Younger Children and Sharing
15 April, 2021

Younger Children and Sharing – How to Develop it in your Child?

Not sharing – a common parental worry!

We regularly hear parents expressing concerns that their child “isn’t good at sharing”.

In truth, this can be a problem with significant numbers of toddlers and pre-school children. However, there are plenty of easy things that can be done to help.

Why won’t your child share?

Although many of us prefer not to think about it, human beings are animals and have a deep animal legacy that evolved over some millions of years.

As a result, there is nothing more natural for a younger child than to be possessive about things. In the distant past, refusing to pass say food to another child, might have made the difference between survival and death.

Today, we might be talking more commonly about sweeties or toys but that ancient survival instinct in very young children may kick in and discourage them from automatically sharing with others.

In most cases, this is nothing to worry about – providing you take steps to deal with it.

Sharing and age

We’re always cautious about stating firm developments by age because each child is so different.

Even so, most pre-toddlers and toddlers don’t really have the capacity to understand sharing.

Around the age of 3-4, they should be capable of showing that they understand the concept of sharing but don’t get too concerned if they’re still unable or unwilling to spontaneously demonstrate it. They may share under direction from an adult but it’s very likely to be done reluctantly.

Up until around 4-5, you may have to expect some tantrums if you try to force them to share with another. Some children seem to grasp the advantages of sharing faster than others but until around the age of 4 or 5, you might still need to be realistic.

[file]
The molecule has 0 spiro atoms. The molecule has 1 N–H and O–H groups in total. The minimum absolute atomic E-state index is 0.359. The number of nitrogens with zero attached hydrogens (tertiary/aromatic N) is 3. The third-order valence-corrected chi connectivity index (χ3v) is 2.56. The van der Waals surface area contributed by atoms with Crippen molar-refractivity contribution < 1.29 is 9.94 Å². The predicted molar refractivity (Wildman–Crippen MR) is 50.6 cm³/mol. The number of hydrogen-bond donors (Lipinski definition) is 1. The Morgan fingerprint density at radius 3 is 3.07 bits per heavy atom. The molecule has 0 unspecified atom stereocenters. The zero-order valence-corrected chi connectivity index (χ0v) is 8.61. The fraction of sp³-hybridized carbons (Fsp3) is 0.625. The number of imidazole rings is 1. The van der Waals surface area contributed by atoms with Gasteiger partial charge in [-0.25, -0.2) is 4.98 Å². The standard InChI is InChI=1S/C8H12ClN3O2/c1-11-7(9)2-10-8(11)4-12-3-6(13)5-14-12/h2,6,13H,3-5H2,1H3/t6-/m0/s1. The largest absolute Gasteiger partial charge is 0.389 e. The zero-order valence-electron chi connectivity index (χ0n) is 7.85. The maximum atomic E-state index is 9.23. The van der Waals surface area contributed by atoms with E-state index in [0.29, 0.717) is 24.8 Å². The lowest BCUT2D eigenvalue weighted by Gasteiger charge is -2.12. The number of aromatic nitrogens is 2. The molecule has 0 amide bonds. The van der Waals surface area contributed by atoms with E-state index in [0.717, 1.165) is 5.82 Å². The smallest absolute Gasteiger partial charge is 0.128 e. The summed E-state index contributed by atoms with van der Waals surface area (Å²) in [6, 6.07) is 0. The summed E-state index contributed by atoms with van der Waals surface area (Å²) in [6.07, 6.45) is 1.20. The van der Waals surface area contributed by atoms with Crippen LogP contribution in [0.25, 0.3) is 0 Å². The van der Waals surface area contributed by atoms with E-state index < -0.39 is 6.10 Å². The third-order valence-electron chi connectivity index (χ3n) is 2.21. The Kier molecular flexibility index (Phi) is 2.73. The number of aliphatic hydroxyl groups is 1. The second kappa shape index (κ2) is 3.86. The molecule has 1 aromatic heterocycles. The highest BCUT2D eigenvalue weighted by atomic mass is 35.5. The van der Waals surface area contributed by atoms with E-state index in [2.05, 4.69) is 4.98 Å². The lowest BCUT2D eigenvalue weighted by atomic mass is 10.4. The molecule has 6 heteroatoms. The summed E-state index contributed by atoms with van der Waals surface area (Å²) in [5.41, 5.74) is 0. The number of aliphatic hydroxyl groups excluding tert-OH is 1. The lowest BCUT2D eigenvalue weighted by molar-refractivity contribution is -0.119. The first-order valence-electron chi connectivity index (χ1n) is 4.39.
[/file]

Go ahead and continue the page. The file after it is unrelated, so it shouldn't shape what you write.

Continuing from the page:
Teaching about sharing

One very effective way of encouraging sharing in children is to do so through play.

Encourage them to participate in games with another child where cooperation is required. That cooperation should include the need to share parts of the toys or other components of the game.

This really only works if they’re doing so on a level playing field. If they’re playing with a much older sibling or child then the dynamics will change and your child may share only because they’re intimidated. So, try to match ages.

You’ll also probably need to find some time to supervise initially. Try to encourage the children to share and show how their play will be so much better if they do so.

You should see fairly rapid results but expect some squabbling and don’t intervene every single time. Many children quickly grasp sharing and work things out with the other child involved. They may not need constant coaching.

Explanations and sanctions

However, children can be naturally ‘crafty’. Some will be angels with sharing – right up until you leave the room!

This is perfectly natural. You might need some patience in terms of explaining again why sharing is good and benefits both them and the child or children they’re playing with.

If you do see evidence that a child is seemingly struggling to really commit to sharing, you may need to consider some sanctions. That typically involves removing the toy or game so that the two children see that a failure to share by one means that both suffer.

There is a downside to that collective sanction approach. Some experts argue that this simply punishes the child that might have been sharing fully, thereby discouraging their cooperative behaviour in future. It’s perhaps a fair point in some situations.

Ultimately there are no firm rules here and parental judgement is called for casebycase.

Our policy on sharing

At Byford Child Care, we work hard to develop sharing tendencies in children through structured play.

Working in partnership with parents, we will help develop those characteristics in children so that they’re ideally positioned for cooperative activities when they start school.

We’d welcome further enquiries on this subject.

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